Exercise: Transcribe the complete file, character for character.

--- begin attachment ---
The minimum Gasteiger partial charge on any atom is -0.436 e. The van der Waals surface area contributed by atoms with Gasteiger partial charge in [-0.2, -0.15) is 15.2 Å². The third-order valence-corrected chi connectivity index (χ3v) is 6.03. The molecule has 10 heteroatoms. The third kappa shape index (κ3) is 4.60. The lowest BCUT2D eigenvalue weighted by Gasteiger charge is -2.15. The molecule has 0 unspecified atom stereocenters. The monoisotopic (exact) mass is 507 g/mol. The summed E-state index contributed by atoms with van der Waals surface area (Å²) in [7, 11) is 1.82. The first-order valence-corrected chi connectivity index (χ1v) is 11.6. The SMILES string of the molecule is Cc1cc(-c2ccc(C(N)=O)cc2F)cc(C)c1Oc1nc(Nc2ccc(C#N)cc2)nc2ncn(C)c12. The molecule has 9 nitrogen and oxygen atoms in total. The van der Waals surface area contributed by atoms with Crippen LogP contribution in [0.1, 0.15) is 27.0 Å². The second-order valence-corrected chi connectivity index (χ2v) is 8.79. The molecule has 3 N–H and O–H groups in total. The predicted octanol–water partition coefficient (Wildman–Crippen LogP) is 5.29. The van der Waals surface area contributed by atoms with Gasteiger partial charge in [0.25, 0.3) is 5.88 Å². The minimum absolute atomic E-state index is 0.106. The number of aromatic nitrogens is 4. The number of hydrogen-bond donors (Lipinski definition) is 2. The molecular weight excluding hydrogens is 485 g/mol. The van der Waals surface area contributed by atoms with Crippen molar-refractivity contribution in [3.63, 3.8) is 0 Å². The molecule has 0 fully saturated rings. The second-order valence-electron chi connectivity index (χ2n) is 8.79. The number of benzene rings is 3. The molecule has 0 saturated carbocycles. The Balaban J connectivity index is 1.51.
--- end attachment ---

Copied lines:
The minimum Gasteiger partial charge on any atom is -0.436 e. The van der Waals surface area contributed by atoms with Gasteiger partial charge in [-0.2, -0.15) is 15.2 Å². The third-order valence-corrected chi connectivity index (χ3v) is 6.03. The molecule has 10 heteroatoms. The third kappa shape index (κ3) is 4.60. The lowest BCUT2D eigenvalue weighted by Gasteiger charge is -2.15. The molecule has 0 unspecified atom stereocenters. The monoisotopic (exact) mass is 507 g/mol. The summed E-state index contributed by atoms with van der Waals surface area (Å²) in [7, 11) is 1.82. The first-order valence-corrected chi connectivity index (χ1v) is 11.6. The SMILES string of the molecule is Cc1cc(-c2ccc(C(N)=O)cc2F)cc(C)c1Oc1nc(Nc2ccc(C#N)cc2)nc2ncn(C)c12. The molecule has 9 nitrogen and oxygen atoms in total. The van der Waals surface area contributed by atoms with Crippen LogP contribution in [0.1, 0.15) is 27.0 Å². The second-order valence-corrected chi connectivity index (χ2v) is 8.79. The molecule has 3 N–H and O–H groups in total. The predicted octanol–water partition coefficient (Wildman–Crippen LogP) is 5.29. The van der Waals surface area contributed by atoms with Gasteiger partial charge in [0.25, 0.3) is 5.88 Å². The minimum absolute atomic E-state index is 0.106. The number of aromatic nitrogens is 4. The number of hydrogen-bond donors (Lipinski definition) is 2. The molecular weight excluding hydrogens is 485 g/mol. The van der Waals surface area contributed by atoms with Crippen molar-refractivity contribution in [3.63, 3.8) is 0 Å². The molecule has 0 fully saturated rings. The second-order valence-electron chi connectivity index (χ2n) is 8.79. The number of benzene rings is 3. The molecule has 0 saturated carbocycles. The Balaban J connectivity index is 1.51.